That said, the best moments found among the two discs are generally the handful of tracks recorded live at the BBC, with a vulnerably threadbare solo piano version of “Manchester Girl” and the gospel-tinged “My Beloved Mad Monster Party” displaying a spontaneous energy that is sometimes found lacking in his meticulous studio albums. Also of interest will be previously unreleased live cover versions of Prince’s “If I Was Your Girlfriend,” soul standard “Dark End of the Street” and Screamin’ Jay Hawkins “I Put a Spell on You.” Each of them daring in their own way, Everett uses his vocal limitations to his advantage to create renditions that sound even more weary and desperate than the originals. To his credit, whatever he covers sounds like he wrote it by the time he’s finished.
Even so, exploring these 50 tracks (12 previously unreleased) will likely be exhausting for anyone except the most ardent Eels fanatic, as the lack of continuity from track to track renders Useless Trinkets one long, disconnected series of modestly palatable songs. Still, these lesser-known moments do allow the listener an opportunity to hear Everett outside of the comfortable confines of his studio, and there’s little denying that Eels are an entirely different beast in a live setting. Still, the studio is where Eels stand apart, and since their albums succeed or fail largely because of the careful craftsmanship and insular feel that each track retains when viewed as a part of a larger whole, taking these songs in isolation renders them far less effective. That said, The Essential Eels does an admirable job in distilling the ethos of Everett’s craft into his best melodies and most striking lyrical couplets, and it would be difficult for a 24-track set to be more representative of their career. At the end of the day, these two sets prove Eels are actually pretty similar to most bands, just another act whose best tracks are deserving of canonization and whose lesser moments mostly belong left in the vault.
Despite being digitally remastered for the first time, some of the earlier tracks on The Essential Eels sound a bit dated to their mid-‘90s origin, with their thinly compressed guitar lines and loudly distorted vocals. In fact, you can pretty much chart the changes in production techniques with each subsequent Eels album, as they evolve into cleanly antiseptic textures and then into gorgeously organic tones. Far more inconsistent is Useless Trinkets, with some early tracks mixed poorly and few showing the signs of craftsmanship that define their studio tracks. Even so, the live tracks sound surprisingly good despite the lack of a controlled environment, and high-end equipment will bring out the extent of detail and nuance that Everett puts into his arrangements.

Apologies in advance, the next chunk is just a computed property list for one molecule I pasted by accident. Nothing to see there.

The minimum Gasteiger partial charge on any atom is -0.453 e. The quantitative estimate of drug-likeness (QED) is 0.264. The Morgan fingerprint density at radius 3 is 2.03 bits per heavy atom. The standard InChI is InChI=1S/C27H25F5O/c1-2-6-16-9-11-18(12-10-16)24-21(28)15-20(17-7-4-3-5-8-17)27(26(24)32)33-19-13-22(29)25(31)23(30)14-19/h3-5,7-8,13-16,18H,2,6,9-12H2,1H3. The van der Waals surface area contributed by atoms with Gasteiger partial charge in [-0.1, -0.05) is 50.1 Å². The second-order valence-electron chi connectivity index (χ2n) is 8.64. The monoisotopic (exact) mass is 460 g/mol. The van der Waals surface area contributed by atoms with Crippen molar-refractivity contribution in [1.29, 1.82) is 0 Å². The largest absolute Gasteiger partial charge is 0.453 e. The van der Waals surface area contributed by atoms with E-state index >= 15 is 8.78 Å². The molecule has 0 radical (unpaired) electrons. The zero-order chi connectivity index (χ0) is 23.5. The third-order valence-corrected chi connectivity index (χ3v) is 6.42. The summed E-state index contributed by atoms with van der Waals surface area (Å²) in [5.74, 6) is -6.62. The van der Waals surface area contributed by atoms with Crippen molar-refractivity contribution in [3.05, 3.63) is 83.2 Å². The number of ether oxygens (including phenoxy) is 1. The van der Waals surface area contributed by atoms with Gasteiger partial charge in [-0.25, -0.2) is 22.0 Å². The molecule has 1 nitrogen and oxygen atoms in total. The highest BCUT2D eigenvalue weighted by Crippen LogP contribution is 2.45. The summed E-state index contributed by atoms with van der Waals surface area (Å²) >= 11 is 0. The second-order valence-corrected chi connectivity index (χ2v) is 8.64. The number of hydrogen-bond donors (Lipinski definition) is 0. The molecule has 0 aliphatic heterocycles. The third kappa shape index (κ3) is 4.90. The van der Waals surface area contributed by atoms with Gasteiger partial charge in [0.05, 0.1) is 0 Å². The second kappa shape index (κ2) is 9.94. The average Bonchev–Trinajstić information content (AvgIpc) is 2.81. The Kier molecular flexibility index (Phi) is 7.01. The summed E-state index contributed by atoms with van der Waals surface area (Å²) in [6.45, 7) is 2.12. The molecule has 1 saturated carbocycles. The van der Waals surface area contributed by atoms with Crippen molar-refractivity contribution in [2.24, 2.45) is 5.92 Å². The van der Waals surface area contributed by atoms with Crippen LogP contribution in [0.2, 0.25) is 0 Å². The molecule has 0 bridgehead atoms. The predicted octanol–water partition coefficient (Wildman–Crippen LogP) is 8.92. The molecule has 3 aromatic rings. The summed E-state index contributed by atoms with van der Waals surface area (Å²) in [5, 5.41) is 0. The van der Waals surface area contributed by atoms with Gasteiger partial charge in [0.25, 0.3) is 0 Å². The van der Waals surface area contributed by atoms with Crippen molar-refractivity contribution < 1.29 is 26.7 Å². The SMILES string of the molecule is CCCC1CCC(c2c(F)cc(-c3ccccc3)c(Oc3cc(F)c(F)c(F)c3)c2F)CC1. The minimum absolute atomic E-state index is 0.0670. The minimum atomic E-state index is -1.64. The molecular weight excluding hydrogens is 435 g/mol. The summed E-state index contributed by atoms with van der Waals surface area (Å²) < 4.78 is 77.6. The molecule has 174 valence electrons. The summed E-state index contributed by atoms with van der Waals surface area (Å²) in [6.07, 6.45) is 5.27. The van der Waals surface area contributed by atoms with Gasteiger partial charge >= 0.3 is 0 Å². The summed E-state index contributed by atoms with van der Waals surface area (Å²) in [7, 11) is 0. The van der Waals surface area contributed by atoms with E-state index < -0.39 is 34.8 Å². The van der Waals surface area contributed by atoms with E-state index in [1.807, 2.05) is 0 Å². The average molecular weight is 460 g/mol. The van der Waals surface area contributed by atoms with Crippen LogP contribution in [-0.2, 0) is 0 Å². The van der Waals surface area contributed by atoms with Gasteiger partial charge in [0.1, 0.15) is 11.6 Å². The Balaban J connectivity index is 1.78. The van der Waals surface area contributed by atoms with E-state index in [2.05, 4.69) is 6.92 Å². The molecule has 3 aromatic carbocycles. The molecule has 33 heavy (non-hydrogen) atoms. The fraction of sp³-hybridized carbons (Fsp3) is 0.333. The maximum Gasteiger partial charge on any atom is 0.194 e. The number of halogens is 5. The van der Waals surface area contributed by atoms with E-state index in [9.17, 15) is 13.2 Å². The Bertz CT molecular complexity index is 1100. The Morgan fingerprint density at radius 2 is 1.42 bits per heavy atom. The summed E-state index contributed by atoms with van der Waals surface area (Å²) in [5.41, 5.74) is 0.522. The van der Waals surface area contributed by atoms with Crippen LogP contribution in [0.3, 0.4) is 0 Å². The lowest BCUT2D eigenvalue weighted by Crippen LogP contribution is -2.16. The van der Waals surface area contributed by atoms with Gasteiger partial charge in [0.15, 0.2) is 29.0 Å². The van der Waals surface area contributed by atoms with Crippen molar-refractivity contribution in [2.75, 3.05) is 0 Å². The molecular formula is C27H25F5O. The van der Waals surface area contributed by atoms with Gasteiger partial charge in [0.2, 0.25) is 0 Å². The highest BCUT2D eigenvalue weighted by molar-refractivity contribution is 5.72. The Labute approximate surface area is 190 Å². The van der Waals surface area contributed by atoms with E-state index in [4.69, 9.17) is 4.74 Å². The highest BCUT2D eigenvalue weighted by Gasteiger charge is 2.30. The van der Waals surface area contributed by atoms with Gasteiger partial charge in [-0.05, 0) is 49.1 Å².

Making up for the lack of much unreleased material, The Essential Eels includes a DVD with 11 videos and one live performance that are available for the first time. From the breakthrough video for “Novocaine for the Soul,” a visually arresting collection of images of the band members hovering in space, tethered to the earth only by the chords connected to their instruments. “Rags to Riches,” a high concept mock of America’s Funniest Home Videos is funny the first time around but doesn’t have a ton of replay value; though the anthropomorphized carrot and surreal visuals of “Last Stop: This Town” are silly enough to make you take a second look to make sure you really saw what you think you did. In fact, the general zaniness of the videos almost suggests that the apparent seriousness of Everett’s songwriting might all be tongue-in-cheek, as video after video revels in a barrage of quirky, often willfully whimsical, images. Others are remarkably amateurish, from the handheld camcorder karaoke version of “Hey Man (Now You’re Really Living)” and the stop action tape splices of “Trouble with Dreams.” Still, the fact that the collection has no menu means you have to scan through all of the videos if you happen to want to watch one at the end.
After you’re done digesting the hearty meal of 50 tracks spread across two CDs, Useless Trinkets adds a DVD of six songs recorded during Eels’ 2006 performance at Lollapolooza. Decked out in motley colored work overalls, the band tears through an energetic set that is marred by unnecessarily distorted vocals and a muddy mix. Still, the multi-camera footage captures the band up close and personal, firing on all cylinders as a crudely energetic four-piece. Again, the lack of a menu option is particularly irksome.